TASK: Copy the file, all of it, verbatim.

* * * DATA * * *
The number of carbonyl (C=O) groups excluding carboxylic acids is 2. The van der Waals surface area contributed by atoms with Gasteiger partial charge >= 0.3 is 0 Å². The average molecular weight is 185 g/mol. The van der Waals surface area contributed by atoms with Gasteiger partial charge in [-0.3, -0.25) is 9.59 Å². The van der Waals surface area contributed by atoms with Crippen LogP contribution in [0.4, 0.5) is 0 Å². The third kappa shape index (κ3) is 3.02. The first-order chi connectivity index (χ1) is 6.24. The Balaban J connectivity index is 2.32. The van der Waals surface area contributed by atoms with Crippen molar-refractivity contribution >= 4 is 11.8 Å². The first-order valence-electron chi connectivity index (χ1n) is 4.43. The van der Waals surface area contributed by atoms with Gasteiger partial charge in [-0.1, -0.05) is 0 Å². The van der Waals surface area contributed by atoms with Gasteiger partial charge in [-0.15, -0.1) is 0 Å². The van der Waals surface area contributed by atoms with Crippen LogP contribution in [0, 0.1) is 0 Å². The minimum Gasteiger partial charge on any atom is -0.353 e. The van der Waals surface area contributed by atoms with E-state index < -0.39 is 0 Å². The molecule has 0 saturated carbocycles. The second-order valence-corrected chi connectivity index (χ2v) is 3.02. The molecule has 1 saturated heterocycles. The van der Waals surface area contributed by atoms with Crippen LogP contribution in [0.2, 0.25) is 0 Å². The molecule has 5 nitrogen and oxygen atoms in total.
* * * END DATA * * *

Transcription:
The number of carbonyl (C=O) groups excluding carboxylic acids is 2. The van der Waals surface area contributed by atoms with Gasteiger partial charge >= 0.3 is 0 Å². The average molecular weight is 185 g/mol. The van der Waals surface area contributed by atoms with Gasteiger partial charge in [-0.3, -0.25) is 9.59 Å². The van der Waals surface area contributed by atoms with Crippen LogP contribution in [0.4, 0.5) is 0 Å². The third kappa shape index (κ3) is 3.02. The first-order chi connectivity index (χ1) is 6.24. The Balaban J connectivity index is 2.32. The van der Waals surface area contributed by atoms with Crippen molar-refractivity contribution >= 4 is 11.8 Å². The first-order valence-electron chi connectivity index (χ1n) is 4.43. The van der Waals surface area contributed by atoms with Gasteiger partial charge in [-0.1, -0.05) is 0 Å². The van der Waals surface area contributed by atoms with Gasteiger partial charge in [-0.15, -0.1) is 0 Å². The van der Waals surface area contributed by atoms with Crippen LogP contribution in [0, 0.1) is 0 Å². The minimum Gasteiger partial charge on any atom is -0.353 e. The van der Waals surface area contributed by atoms with E-state index < -0.39 is 0 Å². The molecule has 0 saturated carbocycles. The second-order valence-corrected chi connectivity index (χ2v) is 3.02. The molecule has 1 saturated heterocycles. The van der Waals surface area contributed by atoms with Crippen LogP contribution in [0.2, 0.25) is 0 Å². The molecule has 5 nitrogen and oxygen atoms in total.